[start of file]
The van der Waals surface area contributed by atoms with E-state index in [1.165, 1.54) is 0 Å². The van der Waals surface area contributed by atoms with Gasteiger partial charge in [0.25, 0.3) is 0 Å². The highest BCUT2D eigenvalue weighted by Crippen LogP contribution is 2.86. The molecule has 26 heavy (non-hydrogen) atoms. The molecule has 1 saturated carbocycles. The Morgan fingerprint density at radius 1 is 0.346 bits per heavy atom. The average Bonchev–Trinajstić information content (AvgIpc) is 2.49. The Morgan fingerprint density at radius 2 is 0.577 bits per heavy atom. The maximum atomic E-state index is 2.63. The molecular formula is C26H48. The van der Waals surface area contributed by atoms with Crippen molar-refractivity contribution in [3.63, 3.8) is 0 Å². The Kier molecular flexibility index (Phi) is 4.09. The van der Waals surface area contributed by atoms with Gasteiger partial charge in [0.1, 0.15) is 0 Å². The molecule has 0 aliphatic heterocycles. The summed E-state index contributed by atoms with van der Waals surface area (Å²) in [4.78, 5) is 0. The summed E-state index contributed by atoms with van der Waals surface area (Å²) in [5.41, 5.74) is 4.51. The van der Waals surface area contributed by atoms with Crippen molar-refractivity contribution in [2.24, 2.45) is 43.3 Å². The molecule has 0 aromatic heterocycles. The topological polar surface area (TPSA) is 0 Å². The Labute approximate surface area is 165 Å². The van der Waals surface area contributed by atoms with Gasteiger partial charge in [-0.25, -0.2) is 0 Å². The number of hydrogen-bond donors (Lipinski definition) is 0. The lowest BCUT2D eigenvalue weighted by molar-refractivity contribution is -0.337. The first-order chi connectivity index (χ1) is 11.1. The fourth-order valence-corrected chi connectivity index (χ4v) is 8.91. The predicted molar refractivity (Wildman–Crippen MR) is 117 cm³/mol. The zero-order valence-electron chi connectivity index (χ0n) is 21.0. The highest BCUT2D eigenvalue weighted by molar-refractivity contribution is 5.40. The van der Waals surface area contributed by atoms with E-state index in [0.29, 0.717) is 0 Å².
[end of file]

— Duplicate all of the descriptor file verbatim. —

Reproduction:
The van der Waals surface area contributed by atoms with E-state index in [1.165, 1.54) is 0 Å². The van der Waals surface area contributed by atoms with Gasteiger partial charge in [0.25, 0.3) is 0 Å². The highest BCUT2D eigenvalue weighted by Crippen LogP contribution is 2.86. The molecule has 26 heavy (non-hydrogen) atoms. The molecule has 1 saturated carbocycles. The Morgan fingerprint density at radius 1 is 0.346 bits per heavy atom. The average Bonchev–Trinajstić information content (AvgIpc) is 2.49. The Morgan fingerprint density at radius 2 is 0.577 bits per heavy atom. The maximum atomic E-state index is 2.63. The molecular formula is C26H48. The van der Waals surface area contributed by atoms with Crippen molar-refractivity contribution in [3.63, 3.8) is 0 Å². The Kier molecular flexibility index (Phi) is 4.09. The van der Waals surface area contributed by atoms with Gasteiger partial charge in [0.1, 0.15) is 0 Å². The molecule has 0 aliphatic heterocycles. The summed E-state index contributed by atoms with van der Waals surface area (Å²) in [4.78, 5) is 0. The summed E-state index contributed by atoms with van der Waals surface area (Å²) in [5.41, 5.74) is 4.51. The van der Waals surface area contributed by atoms with Crippen molar-refractivity contribution in [2.24, 2.45) is 43.3 Å². The molecule has 0 aromatic heterocycles. The topological polar surface area (TPSA) is 0 Å². The Labute approximate surface area is 165 Å². The van der Waals surface area contributed by atoms with Gasteiger partial charge in [-0.25, -0.2) is 0 Å². The number of hydrogen-bond donors (Lipinski definition) is 0. The lowest BCUT2D eigenvalue weighted by molar-refractivity contribution is -0.337. The first-order chi connectivity index (χ1) is 11.1. The fourth-order valence-corrected chi connectivity index (χ4v) is 8.91. The predicted molar refractivity (Wildman–Crippen MR) is 117 cm³/mol. The zero-order valence-electron chi connectivity index (χ0n) is 21.0. The highest BCUT2D eigenvalue weighted by molar-refractivity contribution is 5.40. The van der Waals surface area contributed by atoms with E-state index in [0.29, 0.717) is 0 Å².